As defined in the previous chapter of verb copulas or copulative sentences can be defined as follows;
Copulas are; be, is, am, are, seem, taste etc. in copulative sentences copulas are used alone with no main verb with them because they are not showing action. Be-form acts as copula as mentioned already but you must know that when it is used in continuous tenses along with main verb (present participle) they cease to be copulas because there they are showing action. First form of copulatives are used in present tense whereas in past tense second form or past form is used. like;
In the following examples you will see that copulas which are underlined and italicized are not going to show any action.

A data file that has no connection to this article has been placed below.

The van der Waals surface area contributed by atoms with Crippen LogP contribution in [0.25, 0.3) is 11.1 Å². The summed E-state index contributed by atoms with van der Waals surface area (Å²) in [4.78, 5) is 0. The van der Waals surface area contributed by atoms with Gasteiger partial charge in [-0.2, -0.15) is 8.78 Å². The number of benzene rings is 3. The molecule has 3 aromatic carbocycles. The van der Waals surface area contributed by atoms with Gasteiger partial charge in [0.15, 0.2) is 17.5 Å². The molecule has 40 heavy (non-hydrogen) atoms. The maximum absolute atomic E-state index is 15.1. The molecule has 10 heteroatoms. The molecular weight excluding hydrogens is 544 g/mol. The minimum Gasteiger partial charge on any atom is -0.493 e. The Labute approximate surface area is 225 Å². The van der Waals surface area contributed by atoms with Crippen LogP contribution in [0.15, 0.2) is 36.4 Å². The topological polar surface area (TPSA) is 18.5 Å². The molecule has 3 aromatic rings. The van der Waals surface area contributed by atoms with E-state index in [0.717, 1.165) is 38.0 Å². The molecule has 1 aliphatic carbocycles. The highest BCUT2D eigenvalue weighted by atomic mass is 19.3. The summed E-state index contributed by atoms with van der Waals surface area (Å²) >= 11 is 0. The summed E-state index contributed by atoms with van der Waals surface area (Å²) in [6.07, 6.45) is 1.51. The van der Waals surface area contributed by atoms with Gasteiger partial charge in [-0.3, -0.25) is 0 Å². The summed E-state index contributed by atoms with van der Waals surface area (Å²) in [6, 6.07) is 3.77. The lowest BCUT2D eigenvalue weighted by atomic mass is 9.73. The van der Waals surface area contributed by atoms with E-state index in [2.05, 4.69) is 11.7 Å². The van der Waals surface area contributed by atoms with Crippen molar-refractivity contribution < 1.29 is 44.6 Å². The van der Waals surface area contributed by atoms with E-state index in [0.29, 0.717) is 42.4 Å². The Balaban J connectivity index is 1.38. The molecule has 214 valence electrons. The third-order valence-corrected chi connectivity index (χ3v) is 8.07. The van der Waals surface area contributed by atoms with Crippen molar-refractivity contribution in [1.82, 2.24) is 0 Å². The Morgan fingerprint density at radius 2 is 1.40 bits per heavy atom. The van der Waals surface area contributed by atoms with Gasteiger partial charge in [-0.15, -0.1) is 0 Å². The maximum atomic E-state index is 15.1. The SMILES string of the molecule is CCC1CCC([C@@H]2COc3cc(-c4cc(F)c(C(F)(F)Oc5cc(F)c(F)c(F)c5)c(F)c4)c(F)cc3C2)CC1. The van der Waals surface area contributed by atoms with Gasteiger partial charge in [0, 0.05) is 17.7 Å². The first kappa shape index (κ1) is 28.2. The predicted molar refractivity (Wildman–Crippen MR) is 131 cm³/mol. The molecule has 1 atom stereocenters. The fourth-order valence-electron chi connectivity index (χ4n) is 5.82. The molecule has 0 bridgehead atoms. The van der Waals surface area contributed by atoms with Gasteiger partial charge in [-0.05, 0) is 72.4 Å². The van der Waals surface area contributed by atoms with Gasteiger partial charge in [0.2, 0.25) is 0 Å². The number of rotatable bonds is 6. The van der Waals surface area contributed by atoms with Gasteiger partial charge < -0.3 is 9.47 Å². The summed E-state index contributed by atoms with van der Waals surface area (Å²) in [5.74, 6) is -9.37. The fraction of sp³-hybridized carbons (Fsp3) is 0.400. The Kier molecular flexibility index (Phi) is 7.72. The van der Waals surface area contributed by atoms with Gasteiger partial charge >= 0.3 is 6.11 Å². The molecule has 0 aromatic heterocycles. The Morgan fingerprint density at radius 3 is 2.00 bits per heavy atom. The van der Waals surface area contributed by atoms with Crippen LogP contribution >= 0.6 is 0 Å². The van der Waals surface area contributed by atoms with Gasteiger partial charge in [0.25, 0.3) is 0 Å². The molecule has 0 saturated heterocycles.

For future, as defined thoroughly in previous chapters of tenses, we have to use will or shall otherwise in English language verb alone doesn’t stand for future. If you go back to tenses you will see only present form of the verb which is used with will or shall and in this case present and the most basic form of copulas is be which shall be used in future situations.
In copulatives we see be-form is mostly used but in case of seem, look and taste they also act like be-form and don’t show any action. It can be seen in the following examples where they are replaced by be-form and still sentence stands as copulative where there is no action, subject is not actor and predicative complement is used instead of object.
Some other very simple non-copulative form of sentences are the ones with have and its inflectional forms (has, had) as only auxiliary, like;